[Please see the Translator’s Note below for the context for Mario’s post.]
I’ve been an avid reader of the writings of Frei Betto. Saving theological differences I admire his life and his books. I think there is correspondence between what he says he believes and what he has lived in Brazil. He has always expressed his choice for the lowly and the downtrodden, inspired by Jesus, as has always said, and that’s what I think has characterized his conduct. I respect human beings who live what they claim to believe. Such was the warning of Christ: By their fruits ye shall know them. Betto’s conduct is known and respected by many people across America.
No wonder the exaggerated publicity in the media monopoly in the hands of the Cuban regime to the words* of someone as he pronounced them in the recent nine-hour meeting of intellectuals with Fidel Castro on February 10. No statement of any of those present was as widespread as this. On one hand the well-earned reputation of Betto, and on the other the apparent crisis between the Gospel and the increasingly stark reality of the Cuban system, with the caudillo himself admitting the failure in that other famous interview where he said that the Cuban model does not work not even for us.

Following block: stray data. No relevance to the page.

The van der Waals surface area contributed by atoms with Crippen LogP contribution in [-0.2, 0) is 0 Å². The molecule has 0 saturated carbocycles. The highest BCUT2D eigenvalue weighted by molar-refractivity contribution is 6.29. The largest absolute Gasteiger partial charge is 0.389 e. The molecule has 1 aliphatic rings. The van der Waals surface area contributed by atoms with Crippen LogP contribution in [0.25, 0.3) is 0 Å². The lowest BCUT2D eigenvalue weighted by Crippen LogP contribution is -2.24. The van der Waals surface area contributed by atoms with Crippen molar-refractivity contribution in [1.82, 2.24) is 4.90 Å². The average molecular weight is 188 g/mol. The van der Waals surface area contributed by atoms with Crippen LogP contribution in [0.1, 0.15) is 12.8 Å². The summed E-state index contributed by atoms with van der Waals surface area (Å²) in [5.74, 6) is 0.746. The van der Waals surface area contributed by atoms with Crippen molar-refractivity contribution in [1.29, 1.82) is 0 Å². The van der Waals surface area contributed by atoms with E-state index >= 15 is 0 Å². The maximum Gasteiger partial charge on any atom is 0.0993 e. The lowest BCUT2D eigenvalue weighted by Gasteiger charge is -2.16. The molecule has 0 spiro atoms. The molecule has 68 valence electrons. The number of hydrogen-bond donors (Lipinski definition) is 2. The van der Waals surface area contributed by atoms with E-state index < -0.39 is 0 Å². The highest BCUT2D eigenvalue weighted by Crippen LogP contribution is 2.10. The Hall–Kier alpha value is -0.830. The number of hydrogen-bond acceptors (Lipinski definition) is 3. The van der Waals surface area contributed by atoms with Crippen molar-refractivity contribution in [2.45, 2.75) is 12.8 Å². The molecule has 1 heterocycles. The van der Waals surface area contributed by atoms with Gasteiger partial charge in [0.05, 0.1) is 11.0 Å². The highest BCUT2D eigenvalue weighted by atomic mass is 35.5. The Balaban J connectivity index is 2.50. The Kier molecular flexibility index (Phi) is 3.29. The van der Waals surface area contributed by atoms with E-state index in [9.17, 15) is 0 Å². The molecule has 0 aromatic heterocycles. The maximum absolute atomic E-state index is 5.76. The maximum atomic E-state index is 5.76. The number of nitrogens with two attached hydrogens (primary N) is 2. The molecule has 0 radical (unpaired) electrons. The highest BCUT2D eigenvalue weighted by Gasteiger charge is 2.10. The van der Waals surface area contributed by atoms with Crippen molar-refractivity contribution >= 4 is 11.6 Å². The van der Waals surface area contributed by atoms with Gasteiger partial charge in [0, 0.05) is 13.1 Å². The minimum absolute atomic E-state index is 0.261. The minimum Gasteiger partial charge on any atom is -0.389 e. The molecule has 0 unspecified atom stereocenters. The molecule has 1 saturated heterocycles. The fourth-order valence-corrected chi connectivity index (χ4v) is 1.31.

This crisis is demonstrated by the many references to theme of religion in the speeches of the gerontocracy of the past year tell me what you boast about and I will tell you what you lack, says the popular proverb. Hence the applause for the words of the Brazilian friar, as biased and out of context, but so necessary in a subject prioritized by a regime that languishes and intuits that if it clings to the religious tablet, especially on the eve of the visit of a pope, life will come to it.
I do not know if Betto in his meditations and prayers has moments of clarity regarding the issue of Cuba, it is not very difficult that this could befall him as the evidence as to pulverize Castro’s propaganda multiplies on every side.
But if it is not so, it Betto suffers from the evil of the worst blindness, that of he who will not see, I presume at least that even my admired Dominican come these words of a village priest immersed in the base of what we call deep Cuba, away from the glamor of the book fairs, and the conferences of Havana, the only Cuba that Betto seems to know.
Fortunately I am in the social place of Cuba that Betto has always chosen in his Brazil. From my place I am a witness and regular victim of the ongoing violations that this regime exercises on the human rights of Cuban citizens he preys on.
I can hear, see and feel the contradiction between what this regime, which Betto still seems to believe it, says and what it practices. I admire the clarity with which Betto noticed these same kinds of contradictions in his Workers Party (PT), a process undoubtedly painful for him, but I wonder how Betto has not been able to admit that the Cuban Revolution is not made up of the best raw materials.